By Ana Carolina Mejia
Over the years, Apple has made many gadgets obsolete — just take a look at compact cameras, GPS devices and scanners. It even has made its own products obsolete; think of something such as the iPod. On March 25, with the announcement of the new Apple Card, the question now is will Apple attempt to also make banks obsolete?
One of Apple’s goals with this new card is to lessen the cost of using credit. It is a card with no annual fee, no fee for late payments and daily cash back. Rather than trying to make banks redundant, Apple is looking to increase privacy and security. Traditionally, the company has long been characterized for standing for the privacy of its customers.
When comparing it to a traditional credit card, it sounds too good to be true, but it cannot be compared to a traditional credit card. It is, first of all, connected to the iPhone, so whoever wants to get onboard needs to also have an iPhone, because once the person gets the card a unique number is created on the iPhone and it is then stored in the Secure Element.
The physical card is made of titanium and has no numbers on it, not even the CVV number. Its minimalist nature goes along perfectly with the rest of Apple’s products. Just the physical appearance of the card is reason enough to want to have it. As with all other Apple products, it stands out and will be a symbol of status.
For the average customer, the best features are by far the user interface and the Daily Cash feature. The card will be saved in the Wallet app, which is beautifully set up and very interactive, also characterized by Apple’s minimalist brand. Customer service is set up in Messages and the card issuer, Goldman Sachs, will be available at all hours.
The Daily Cashback is Apple’s response to those points that credit card companies say you get when making purchases, but that in reality users, like myself, really do not use because the struggle of redeeming them is too much.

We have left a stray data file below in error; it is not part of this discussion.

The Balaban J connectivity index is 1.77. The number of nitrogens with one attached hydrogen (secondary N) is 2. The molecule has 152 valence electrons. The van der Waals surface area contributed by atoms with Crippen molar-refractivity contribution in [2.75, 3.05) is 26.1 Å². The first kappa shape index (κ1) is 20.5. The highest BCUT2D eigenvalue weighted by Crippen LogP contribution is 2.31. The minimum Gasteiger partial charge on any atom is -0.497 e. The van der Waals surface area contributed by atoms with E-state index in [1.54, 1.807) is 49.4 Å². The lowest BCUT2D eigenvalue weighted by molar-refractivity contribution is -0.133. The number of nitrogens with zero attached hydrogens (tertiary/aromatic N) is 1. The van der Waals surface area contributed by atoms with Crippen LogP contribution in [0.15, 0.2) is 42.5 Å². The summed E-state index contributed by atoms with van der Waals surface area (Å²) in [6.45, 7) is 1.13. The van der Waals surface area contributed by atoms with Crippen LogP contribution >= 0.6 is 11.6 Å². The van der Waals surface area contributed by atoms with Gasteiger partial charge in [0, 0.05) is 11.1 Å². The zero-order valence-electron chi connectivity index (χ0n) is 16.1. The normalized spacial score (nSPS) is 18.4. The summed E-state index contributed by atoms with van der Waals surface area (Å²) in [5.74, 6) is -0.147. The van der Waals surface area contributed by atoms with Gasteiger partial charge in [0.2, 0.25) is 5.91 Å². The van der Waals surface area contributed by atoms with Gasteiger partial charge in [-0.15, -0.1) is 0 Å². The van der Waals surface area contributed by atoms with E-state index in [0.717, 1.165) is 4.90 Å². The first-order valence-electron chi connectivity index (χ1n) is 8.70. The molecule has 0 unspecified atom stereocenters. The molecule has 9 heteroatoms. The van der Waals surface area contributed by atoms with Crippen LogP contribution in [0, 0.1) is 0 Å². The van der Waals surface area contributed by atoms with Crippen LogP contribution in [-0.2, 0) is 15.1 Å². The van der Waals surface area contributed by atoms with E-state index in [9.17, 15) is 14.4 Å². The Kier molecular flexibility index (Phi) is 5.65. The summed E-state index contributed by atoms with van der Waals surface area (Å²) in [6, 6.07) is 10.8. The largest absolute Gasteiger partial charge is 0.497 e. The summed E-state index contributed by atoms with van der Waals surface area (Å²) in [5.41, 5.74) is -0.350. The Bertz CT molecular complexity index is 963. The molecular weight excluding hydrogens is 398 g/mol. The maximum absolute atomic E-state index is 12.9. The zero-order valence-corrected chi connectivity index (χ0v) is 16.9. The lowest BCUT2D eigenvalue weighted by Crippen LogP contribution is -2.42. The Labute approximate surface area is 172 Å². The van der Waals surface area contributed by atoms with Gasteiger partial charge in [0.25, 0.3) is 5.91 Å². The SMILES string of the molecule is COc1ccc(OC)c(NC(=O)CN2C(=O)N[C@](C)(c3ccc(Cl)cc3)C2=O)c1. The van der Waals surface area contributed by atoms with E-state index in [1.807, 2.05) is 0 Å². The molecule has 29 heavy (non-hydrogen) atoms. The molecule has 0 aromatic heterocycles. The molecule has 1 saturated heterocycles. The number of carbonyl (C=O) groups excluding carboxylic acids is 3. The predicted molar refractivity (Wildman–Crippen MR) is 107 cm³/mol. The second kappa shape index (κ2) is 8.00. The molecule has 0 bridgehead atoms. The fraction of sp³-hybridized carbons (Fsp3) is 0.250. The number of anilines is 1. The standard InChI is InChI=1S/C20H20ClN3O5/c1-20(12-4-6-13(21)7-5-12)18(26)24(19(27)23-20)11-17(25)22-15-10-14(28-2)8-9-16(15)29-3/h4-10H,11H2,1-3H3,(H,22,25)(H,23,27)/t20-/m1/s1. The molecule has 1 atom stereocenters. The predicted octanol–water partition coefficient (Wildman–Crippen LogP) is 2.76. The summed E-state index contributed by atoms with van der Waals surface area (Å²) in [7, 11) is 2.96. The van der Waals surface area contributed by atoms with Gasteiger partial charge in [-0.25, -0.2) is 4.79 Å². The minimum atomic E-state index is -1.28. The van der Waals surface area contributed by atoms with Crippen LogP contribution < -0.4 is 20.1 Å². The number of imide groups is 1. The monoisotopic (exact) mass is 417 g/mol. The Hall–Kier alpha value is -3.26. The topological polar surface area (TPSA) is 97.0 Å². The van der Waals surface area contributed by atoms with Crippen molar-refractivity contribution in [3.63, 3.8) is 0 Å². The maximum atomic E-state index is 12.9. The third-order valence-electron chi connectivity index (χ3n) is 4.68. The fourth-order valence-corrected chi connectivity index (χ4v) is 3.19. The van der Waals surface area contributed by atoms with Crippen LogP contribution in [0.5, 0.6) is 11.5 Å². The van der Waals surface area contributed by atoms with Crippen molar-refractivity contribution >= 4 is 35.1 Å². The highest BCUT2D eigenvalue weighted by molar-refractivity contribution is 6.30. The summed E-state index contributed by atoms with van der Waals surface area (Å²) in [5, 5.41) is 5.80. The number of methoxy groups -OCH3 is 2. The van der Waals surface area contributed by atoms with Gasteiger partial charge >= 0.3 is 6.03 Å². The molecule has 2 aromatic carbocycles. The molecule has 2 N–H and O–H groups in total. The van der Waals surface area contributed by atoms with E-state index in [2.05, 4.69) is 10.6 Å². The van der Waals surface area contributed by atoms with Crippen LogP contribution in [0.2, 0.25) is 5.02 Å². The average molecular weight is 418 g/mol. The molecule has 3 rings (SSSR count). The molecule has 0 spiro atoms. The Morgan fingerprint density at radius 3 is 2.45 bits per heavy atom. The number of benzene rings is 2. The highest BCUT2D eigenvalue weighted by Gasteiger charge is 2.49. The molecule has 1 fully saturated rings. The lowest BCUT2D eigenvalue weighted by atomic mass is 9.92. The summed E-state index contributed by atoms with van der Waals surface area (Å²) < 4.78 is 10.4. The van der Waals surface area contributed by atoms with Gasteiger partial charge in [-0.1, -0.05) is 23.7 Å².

The rewards from the Apple Card go straight to the Wallet at the end of each day. It is money you can see, but at the same time, the rewards are lower than those of other credit cards. Also, Apple Pay is not prevailing yet, so customers would only get 1% back if they use the physical card.
Apple has a way of making the average consumer,myself included, want everything they come out with. A new phone? The same computer I already have but in rose gold? I am there for it. When I heard about the card, I knew I wanted it when I saw the app and the physical version I was sure I needed it.
However, this card is much more serious than buying the new Apple Watch. The keynote presentation made it seem like something that all iPhone users could take advantage of, but really there is an application to go through and the fine print states many realities that the keynote forgot to mention. For example, there are late fees that will result in additional interest rates.
The biggest pro this credit card has is that it is connected to Apple, therefore aesthetically pleasing and very innovative. Yet, when choosing something as serious,, those two characteristics are not enough. Consumers should take into consideration other perks and rewards and make an informed decision before getting any type of credit card. As for Apple, this is giving us a glimpse of the reach the iPhone has in making things obsolete.
Ana Carolina Mejia can be reached at firstname.lastname@example.org